Yolanda of Dreux and Arthur of Brittany’s daughter Joan married Robert of Flanders, a younger son of Robert III, Count of Flanders and Yolanda II, Countess of Nevers (1247-1280). This Yolanda was an heiress, descended from both Yolanda of Hainault and Yolanda of Coucy.

Joan of Brittany and Robert of Flanders’ daughter Yolanda of Flanders (1331-1395) married Henry IV, Count of Bar. Bar was strategically located, owing allegiance partly to the Holy Roman Emperor and partly to the French crown. Yolanda was just 18 with two young sons when her husband died. Yolanda was regent for her son and had to battle her in-laws who attempted to take the county. At one point, her husbands’ great-aunt, Joan of Bar, Countess of Salisbury convinced the French King John II to name her the regent instead of Yolanda. Rumour had it that Joan and John had an affair while John was being held for ransom in England after the Battle of Poitiers. Yolanda of Flanders fought back by marrying Philip, brother of King Charles II of Navarre. Since Charles and Philip were constantly warring against their cousins, the French Kings, this was considered a very provocative move. Yolanda was actually imprisoned by the King a couple of times. Things settled down with Yolanda’s son Robert marrying King John II’s daughter Marie. John even sweetened the deal by making Robert a Duke.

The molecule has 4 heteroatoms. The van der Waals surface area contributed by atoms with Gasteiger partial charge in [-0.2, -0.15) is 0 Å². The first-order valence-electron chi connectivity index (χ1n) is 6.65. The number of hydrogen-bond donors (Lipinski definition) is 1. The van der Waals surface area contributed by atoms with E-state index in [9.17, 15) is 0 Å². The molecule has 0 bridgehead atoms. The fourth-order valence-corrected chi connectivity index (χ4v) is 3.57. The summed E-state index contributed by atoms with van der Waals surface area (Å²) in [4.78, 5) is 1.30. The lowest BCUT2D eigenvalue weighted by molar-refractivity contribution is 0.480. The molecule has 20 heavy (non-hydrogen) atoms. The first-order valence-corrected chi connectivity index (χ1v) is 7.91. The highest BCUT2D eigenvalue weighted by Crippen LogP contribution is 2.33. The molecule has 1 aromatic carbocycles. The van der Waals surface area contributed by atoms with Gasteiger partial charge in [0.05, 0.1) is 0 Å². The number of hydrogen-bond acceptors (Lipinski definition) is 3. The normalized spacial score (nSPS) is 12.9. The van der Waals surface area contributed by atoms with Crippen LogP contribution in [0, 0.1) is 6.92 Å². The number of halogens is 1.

Robert I, Duke of Bar and Marie had a daughter, Yolanda of Bar (1365-1431), who married John I, King of Aragon and became known as Violant. When Violant arrived in Aragon, she was a young, pretty pampered princess interested in fashion and parties. However, by the time they inherited the throne of Aragon, it was clear that John was not well, perhaps suffering from epilepsy and his temperamental nature led to conflicts with the Aragon parliament. Violant vowed to give up all her luxuries in exchange for his health. She also was named Queen Lieutenant (regent) during periods of his illness, and her pragmatic approach helped resolve many issues.

In 1395, King John died with no son to succeed him. For quite some time, Violant claimed to be pregnant and thus tried to hold off her brother-in-law, Martin’s accession to the throne. When the pregnancy story was no longer credible, she tried to press her daughter’s claim, but this too was unsuccessful. She now turned her attention to the marriage of her daughter Yolanda of Aragon (1384-1442.) Yolanda of Aragon had initially turned down an offer from her cousin Louis of Anjou but now with diminished prospects took him up on it, marrying in 1400.